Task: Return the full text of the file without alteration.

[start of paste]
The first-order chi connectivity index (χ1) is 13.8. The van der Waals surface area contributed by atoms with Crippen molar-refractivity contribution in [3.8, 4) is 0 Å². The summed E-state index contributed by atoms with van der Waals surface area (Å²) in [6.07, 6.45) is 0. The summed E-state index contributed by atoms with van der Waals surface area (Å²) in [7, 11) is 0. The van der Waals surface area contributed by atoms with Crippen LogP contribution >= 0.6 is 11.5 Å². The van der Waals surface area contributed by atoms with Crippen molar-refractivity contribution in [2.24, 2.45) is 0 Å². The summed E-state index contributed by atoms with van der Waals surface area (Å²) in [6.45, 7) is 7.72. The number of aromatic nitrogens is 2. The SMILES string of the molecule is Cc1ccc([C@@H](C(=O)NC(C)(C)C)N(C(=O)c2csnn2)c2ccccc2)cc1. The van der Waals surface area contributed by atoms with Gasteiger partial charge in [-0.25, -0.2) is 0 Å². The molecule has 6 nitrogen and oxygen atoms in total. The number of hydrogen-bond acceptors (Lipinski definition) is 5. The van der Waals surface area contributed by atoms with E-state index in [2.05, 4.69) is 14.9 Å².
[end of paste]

The first-order chi connectivity index (χ1) is 13.8. The van der Waals surface area contributed by atoms with Crippen molar-refractivity contribution in [3.8, 4) is 0 Å². The summed E-state index contributed by atoms with van der Waals surface area (Å²) in [6.07, 6.45) is 0. The summed E-state index contributed by atoms with van der Waals surface area (Å²) in [7, 11) is 0. The van der Waals surface area contributed by atoms with Crippen LogP contribution >= 0.6 is 11.5 Å². The van der Waals surface area contributed by atoms with Crippen molar-refractivity contribution in [2.24, 2.45) is 0 Å². The summed E-state index contributed by atoms with van der Waals surface area (Å²) in [6.45, 7) is 7.72. The number of aromatic nitrogens is 2. The SMILES string of the molecule is Cc1ccc([C@@H](C(=O)NC(C)(C)C)N(C(=O)c2csnn2)c2ccccc2)cc1. The van der Waals surface area contributed by atoms with Gasteiger partial charge in [-0.25, -0.2) is 0 Å². The molecule has 6 nitrogen and oxygen atoms in total. The number of hydrogen-bond acceptors (Lipinski definition) is 5. The van der Waals surface area contributed by atoms with E-state index in [2.05, 4.69) is 14.9 Å².